However, allowing RSA’s appeal of the High Court’s decision, all three Court of Appeal judges found that all the claims against Spire, irrespective of whether the patients concerned fell within Group 1 or Group 2, were attributable to one source: “any or all of (i) Mr Paterson, (ii) his dishonesty, (iii) his practice of operating on patients without their informed consent, and (iv) his disregard for his patients’ welfare”. As a result, the aggregation clause applied to all claims against Spire and the correct limit of indemnity under the Policy was £10 million.
In reaching her decision, Lady Justice Andrews confirmed that the correct approach to apply when considering aggregation clauses such as this one, which refer to claims or occurrences “consequent on or attributable to one source or original cause”, is to identify the widest possible unifying factor amongst the claims. This does not mean going back so far in the causal chain so as to land upon a remote cause which provides no meaningful explanation for what has happened. One must not strain to identify differences in the claims in order to rule out an obvious and natural unifying factor.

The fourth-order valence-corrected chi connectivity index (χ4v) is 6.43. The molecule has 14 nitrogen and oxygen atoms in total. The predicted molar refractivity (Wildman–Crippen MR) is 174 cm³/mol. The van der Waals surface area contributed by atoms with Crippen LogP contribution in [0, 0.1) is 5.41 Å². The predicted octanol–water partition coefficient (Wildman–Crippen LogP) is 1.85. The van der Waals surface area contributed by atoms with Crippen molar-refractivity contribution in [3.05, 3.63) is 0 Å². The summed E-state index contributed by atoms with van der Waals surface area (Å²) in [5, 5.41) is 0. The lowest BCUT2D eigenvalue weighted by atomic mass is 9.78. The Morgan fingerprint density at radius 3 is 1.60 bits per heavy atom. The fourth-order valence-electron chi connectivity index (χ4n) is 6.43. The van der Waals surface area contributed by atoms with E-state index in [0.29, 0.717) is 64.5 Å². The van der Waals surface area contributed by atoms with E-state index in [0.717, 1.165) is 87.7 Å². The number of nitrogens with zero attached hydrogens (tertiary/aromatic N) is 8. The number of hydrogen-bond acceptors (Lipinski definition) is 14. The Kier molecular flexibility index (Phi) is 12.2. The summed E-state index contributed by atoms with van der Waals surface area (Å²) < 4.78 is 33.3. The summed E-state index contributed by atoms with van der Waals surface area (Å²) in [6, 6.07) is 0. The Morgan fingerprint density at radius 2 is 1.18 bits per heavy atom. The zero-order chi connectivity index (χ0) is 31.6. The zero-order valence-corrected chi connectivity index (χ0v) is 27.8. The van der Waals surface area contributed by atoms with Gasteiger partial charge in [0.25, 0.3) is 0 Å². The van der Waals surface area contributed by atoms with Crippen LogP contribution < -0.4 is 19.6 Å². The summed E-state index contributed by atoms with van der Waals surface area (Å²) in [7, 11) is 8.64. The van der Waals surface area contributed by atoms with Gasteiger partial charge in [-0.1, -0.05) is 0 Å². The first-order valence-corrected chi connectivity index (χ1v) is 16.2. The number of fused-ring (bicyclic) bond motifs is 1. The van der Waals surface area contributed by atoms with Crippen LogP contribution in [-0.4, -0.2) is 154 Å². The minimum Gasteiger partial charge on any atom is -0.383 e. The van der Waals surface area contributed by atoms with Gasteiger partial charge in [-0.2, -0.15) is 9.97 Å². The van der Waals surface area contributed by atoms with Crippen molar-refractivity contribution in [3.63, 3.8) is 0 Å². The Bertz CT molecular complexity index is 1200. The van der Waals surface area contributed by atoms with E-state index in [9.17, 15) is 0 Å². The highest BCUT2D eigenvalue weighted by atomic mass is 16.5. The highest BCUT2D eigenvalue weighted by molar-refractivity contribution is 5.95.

All the claims against Spire were based upon a pattern of deliberate and dishonest behaviour by one individual. The fact that Mr Paterson’s incompetence manifested itself in different ways did not alter the fact that the problem could be traced back to Mr Paterson, who had failed to treat his patients with adequate skill and care.
The Court of Appeal held that the approach adopted by HH Justice Pelling QC had introduced an unnecessary complication into what should have been a relatively simple and straightforward exercise. Instead of looking for a unifying factor, he had sought to identify the differences between the claims of the Group 1 and Group 2 patients, thus embarking upon an unnecessary analysis of Mr Paterson’s motivation for his conduct. Lady Justice Andrews noted that there may be cases where, on the facts, the behaviour of one individual will be too remote or too vague a concept to provide a meaningful explanation for the claims, but this case was not one of them.
The judgment, which can be found here, provides a welcome reinstatement of the principles of aggregation insofar as they apply to language requiring a common “originating cause” or “source”. Of course, here, those principles worked against the policyholder. However, there are many situations where a policyholder will wish to argue precisely the same position advanced by RSA in this case in order to reduce the number of “per claim” excesses applicable to matters involving multiple, related, claims.
This case serves as a helpful reminder to both policyholders and insurers that, when considering such language, a Court will be permitted to identify the widest possible aggregating feature amongst multiple claims so as to aggregate them and, where such a unifying factor genuinely exists, however wide it might be, an over-complicated search for distinction should be avoided.
20 January 2022